giovedì 2 ottobre 2014

September 2014 - New projects

The last months has been pretty busy under different aspects and my mind has been invaded by a big wave of projects. The wrist had a positive trend for all the month, but the tendons and ligaments are still weak. I felt they are not ready for a hard training period, but at least they don't give me troubles when I climb on the rock. As I mentioned the month has been various, rich and a bit confused too. First of all I had a wide list of boulders I would have liked to brush. At the moment, I am feeling quite excited about going to search awesome lines around and the discovering side of climbing is providing me always bigger and bigger satisfactions. The top boulders I wanted to brushed are all situated in the north west of Italy; few of them are in Valle dell'Orco, others in Valle d'Aosta, and a couple of cool projects are even present in a valley close to my home. During this period I was able to brush just four of the many projects and three of them required me one day and a half only for cleaning up the holds and making a safe landing.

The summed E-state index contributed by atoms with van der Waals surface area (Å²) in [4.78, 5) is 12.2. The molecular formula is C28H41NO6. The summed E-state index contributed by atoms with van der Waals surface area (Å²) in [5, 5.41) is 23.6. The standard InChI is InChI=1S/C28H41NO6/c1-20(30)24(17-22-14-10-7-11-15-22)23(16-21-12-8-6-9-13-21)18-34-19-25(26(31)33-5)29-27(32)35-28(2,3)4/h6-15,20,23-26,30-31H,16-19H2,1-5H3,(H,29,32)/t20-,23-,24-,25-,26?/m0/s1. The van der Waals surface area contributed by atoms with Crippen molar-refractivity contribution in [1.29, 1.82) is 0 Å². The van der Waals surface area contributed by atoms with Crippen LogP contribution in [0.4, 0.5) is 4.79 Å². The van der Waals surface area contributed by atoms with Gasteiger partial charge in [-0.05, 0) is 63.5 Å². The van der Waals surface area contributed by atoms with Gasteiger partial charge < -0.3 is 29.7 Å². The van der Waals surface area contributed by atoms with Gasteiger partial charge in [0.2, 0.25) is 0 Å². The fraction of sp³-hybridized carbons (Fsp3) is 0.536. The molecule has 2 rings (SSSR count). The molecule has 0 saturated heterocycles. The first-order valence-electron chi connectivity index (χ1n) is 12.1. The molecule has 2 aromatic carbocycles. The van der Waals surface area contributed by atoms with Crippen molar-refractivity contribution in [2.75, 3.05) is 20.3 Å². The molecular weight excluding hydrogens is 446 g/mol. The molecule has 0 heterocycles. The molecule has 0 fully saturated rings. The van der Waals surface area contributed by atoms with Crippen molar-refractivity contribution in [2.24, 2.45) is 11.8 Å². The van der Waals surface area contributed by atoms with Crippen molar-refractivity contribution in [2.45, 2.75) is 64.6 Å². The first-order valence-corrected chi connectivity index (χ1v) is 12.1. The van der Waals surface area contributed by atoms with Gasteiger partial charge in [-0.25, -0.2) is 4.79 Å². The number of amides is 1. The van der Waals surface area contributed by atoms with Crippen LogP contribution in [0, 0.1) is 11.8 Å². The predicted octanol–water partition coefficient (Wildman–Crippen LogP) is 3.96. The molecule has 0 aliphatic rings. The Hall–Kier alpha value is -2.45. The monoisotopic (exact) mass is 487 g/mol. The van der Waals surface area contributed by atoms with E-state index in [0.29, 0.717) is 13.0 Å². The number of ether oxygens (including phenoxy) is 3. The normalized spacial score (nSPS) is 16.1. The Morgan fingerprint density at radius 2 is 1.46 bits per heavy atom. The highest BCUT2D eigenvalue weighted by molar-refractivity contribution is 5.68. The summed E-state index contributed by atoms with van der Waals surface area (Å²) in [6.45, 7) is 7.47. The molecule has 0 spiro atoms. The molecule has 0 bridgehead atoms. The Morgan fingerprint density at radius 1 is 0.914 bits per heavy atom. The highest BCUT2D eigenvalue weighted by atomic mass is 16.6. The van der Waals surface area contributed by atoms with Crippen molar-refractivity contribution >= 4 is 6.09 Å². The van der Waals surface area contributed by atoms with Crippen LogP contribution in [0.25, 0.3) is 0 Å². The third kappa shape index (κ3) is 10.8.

One of them is up to Champorcher, an area whose potential is probably getting to an end. This was maybe the last thing I was interested in developing here. Since the beginning, It looked to be a really weird line: you have to climb a little easy stone and then grab the starting holds in the roof above your head. From there the climb begins in an imposing overhang and it gets out in a slightly overhanging wall with compression moves and heel hooks. The hardest part was the first section on the roof, where everything seems to be tricky and pretty physical. During the second day of attempts, I tried this problem together with Max. He got a really smart heel hook beta which looked to be the best; but unfortunately neither of us was able to link the moves with what it seemed to be the most obvious way. I opted to work another system, based on body tension and specific points where to grab the holds. After many attempts where I was getting closer and closer I finally got the big triangle pinch at the end of the roof and I linked the first part to the easier finish, putting up the first ascent.

Rust in Peace V11/12, FA. Champorcher. Photo Max Buvoli

Rust in Peace V11/12, FA. Champorcher. Photo Giulia Paoletti